Deir el-Medina, Egypt

Deir el-Medina - Valley of the Kings workers village on the west bank of the Nile, near Luxor

Deir el-Medina – Valley of the Kings workers village on the west bank of the Nile, near Luxor

Deir el-Medina (also known as Valley of the Artisans) is the remains of a village near the Valley of the Kings, where the workers lived – architects, craftsmen and laborers – who designed and built the tombs that would usher their pharaohs to the world beyond.

This was extremely important work; a proper tomb helped ensure the pharaoh’s passage to the afterlife, as important for the people he left behind, his subjects, as it was for him. Although pharaohs were understood to be mortal men (and a very few women), they were believed to be a channel for divine power. Their actions directly affected whether Egypt was blessed or cursed by the gods. If pharaohs successfully entered the afterlife, they became fully divine and continued to represent their people as the sun god Ra and/or the god of the dead, Osiris.

Tomb builders and craftsmen worked in the oven-like insides of mountains by the light of small oil lamps. They carved long corridors and rooms out of solid rock with copper chisels. Rock walls were covered in plaster to make a smooth surface for the tomb paintings. Paints were made mostly from minerals. Blues and greens signified status because they were more expensive to produce.

The Egyptian Royal Cubit was the measurement used by the architects and engineers. It was approximately 52 centimeters, based on the length of the forearm from the elbow to the end of the middle finger. The cubit was subdivided into 7 palms, which were further subdivided into 4 fingers.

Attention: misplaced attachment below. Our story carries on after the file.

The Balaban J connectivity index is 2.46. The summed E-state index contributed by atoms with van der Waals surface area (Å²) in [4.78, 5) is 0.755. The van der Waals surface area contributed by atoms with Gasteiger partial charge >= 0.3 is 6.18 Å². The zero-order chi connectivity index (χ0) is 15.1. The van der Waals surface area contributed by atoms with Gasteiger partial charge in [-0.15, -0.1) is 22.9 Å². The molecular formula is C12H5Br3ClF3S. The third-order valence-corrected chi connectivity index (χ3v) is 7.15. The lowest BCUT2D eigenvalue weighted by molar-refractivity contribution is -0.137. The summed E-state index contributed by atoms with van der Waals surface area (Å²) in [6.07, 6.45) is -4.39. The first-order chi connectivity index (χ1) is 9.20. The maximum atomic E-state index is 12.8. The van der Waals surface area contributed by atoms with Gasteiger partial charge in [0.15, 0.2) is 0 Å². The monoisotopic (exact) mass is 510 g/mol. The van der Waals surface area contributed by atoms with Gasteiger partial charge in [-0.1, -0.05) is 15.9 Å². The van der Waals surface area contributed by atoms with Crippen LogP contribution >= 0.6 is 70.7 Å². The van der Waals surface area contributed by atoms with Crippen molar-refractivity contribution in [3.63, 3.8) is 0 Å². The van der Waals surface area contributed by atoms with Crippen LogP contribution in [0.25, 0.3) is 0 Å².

Egyptian Royal Cubit rod from the Louvre in Paris

Egyptian Royal Cubit rod from the Louvre in Paris

We know a lot about the architect and foreman of Deir el-Medina during the reigns of Amenhotep II, Tutmose IV and Amenhotep II in the 14th century BCE. His name was Kha and his wife was Meryt. Their exquisite little funerary chapel in the village is beautifully painted with scenes of their everyday life as a kind of prayer for what they hoped to carry into the afterlife. Even better, in 1906 their tomb was discovered in the nearby hills, INTACT. It’s one of the very few Ancient Egyptian tombs discovered that was not robbed of its contents many centuries ago. Kha and Meryt were quite well to do, probably noble, and they packed beautifully crafted objects to serve them in eternity. The contents of the tomb are in the Egyptian Museum in Turin Italy.

small statue of Kha from his tomb, Egyptian Museum of Turin, Italy

small statue of Kha from his tomb, Egyptian Museum of Turin, Italy

objects from the tomb of Kha and Meryt, Egyptian Museum of Turin, Italy

objects from the tomb of Kha and Meryt, Egyptian Museum of Turin, Italy

objects from the tomb of Kha and Meryt, Egyptian Museum of Turin, Italy

objects from the tomb of Kha and Meryt, Egyptian Museum of Turin, Italy